The GMB trade union yesterday accused Stansted security contractor Airfield Services of Gate Gourmet tactics.
It said that Airfield Services was showing gross irresponsibility in refusing to accept an invitation to ACAS to avoid disruption to the travelling public and warned a Gate Gourmet-style lock-out situation is brewing.
Airfield Services on Thursday night refused an invitation from GMB and airports owner BAA to go to ACAS to seek a resolution to the pay dispute that has given rise to a strike on Monday 25th August 2008 at Stansted Airport.
33 GMB members who operate sophisticated security scanning equipment to check luggage going in to the holds of planes gave notice a week ago of strike action in protest at a pay offer of 1.5%.
Since then there have been no direct talks between the company and the union.
Airfield Services refusal to go to ACAS means strike action on Monday is now inevitable, the GMB added.
The union said: ‘The consequence is likely to be disruption to the travelling public using Stansted Airport and an increased security risk to everybody in the airport and on planes leaving the airport due to the lack of qualified and trained luggage scanners.’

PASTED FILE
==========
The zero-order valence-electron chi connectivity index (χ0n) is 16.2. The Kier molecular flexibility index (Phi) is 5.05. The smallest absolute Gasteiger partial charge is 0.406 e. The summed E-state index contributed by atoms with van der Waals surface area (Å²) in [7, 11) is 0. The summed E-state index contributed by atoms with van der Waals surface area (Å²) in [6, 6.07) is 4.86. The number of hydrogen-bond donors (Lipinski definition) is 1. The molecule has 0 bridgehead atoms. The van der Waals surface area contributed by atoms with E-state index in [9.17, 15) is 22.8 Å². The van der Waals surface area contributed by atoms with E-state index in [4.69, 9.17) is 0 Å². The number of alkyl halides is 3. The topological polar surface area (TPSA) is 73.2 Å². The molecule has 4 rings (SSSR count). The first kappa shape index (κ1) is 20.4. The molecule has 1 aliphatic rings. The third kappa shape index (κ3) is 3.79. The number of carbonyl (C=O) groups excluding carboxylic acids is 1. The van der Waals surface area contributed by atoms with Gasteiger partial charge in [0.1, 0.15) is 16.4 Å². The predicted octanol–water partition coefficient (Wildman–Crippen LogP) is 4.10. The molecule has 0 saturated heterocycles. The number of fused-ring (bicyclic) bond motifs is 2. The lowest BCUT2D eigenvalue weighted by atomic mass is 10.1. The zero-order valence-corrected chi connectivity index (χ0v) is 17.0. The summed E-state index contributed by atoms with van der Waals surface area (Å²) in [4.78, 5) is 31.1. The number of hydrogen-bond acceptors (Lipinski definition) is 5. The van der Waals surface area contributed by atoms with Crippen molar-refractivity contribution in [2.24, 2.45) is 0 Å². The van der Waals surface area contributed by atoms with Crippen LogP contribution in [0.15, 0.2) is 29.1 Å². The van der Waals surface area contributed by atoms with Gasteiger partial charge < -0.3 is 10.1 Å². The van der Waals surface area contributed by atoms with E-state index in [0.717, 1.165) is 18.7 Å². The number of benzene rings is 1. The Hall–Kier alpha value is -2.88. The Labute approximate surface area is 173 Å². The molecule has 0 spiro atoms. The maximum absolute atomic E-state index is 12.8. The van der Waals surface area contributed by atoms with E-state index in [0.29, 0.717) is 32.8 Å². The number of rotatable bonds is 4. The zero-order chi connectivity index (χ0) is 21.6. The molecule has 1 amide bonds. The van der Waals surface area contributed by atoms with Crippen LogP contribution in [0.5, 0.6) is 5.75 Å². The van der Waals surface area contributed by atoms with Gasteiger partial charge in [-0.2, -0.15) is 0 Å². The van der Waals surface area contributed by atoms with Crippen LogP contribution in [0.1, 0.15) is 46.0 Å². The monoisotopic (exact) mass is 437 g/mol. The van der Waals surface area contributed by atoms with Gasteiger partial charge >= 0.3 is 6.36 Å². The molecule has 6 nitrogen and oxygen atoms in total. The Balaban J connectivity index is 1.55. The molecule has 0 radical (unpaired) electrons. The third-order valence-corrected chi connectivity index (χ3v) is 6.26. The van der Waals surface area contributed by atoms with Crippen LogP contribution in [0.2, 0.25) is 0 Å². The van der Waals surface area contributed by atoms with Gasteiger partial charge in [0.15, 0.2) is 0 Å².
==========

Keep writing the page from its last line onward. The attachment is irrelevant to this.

GMB General Secretary Paul Kenny said: ‘It is an act of gross irresponsibility that a contractor engaged in operating an airport is refusing an offer of conciliation to resolve a long standing pay dispute.
‘Going to ACAS should be a condition of holding a BAA contract. Even at this late stage BAA should insist that Airfield Services go to ACAS or be sacked as the contractor.
‘Airfield Services is part of the same group as Gate Gourmet which caused severe disruption at Heathrow Airport a few years ago with their macho industrial relations style.
‘We are seeing the same posturing in this dispute which could be resolved by an inflation-level award that would add a mere £300 per week to the company wage bill.
‘The company claim that they cannot afford this amount is not credible since they are owned by 40 major financial institutions worth billions.
‘Total responsibility for disruption and the additional risk to the travelling public and those on planes leaving the airport due to the lack of qualified and trained luggage scanners lies at the door of Airfield Services.
‘GMB will insist that the company and BAA adhere to the law against strike breaking by using agency staff.
‘GMB is writing today to the law enforcement body, to BAA and to the agencies body to make sure they know what the law says and the penalties for breaking it.’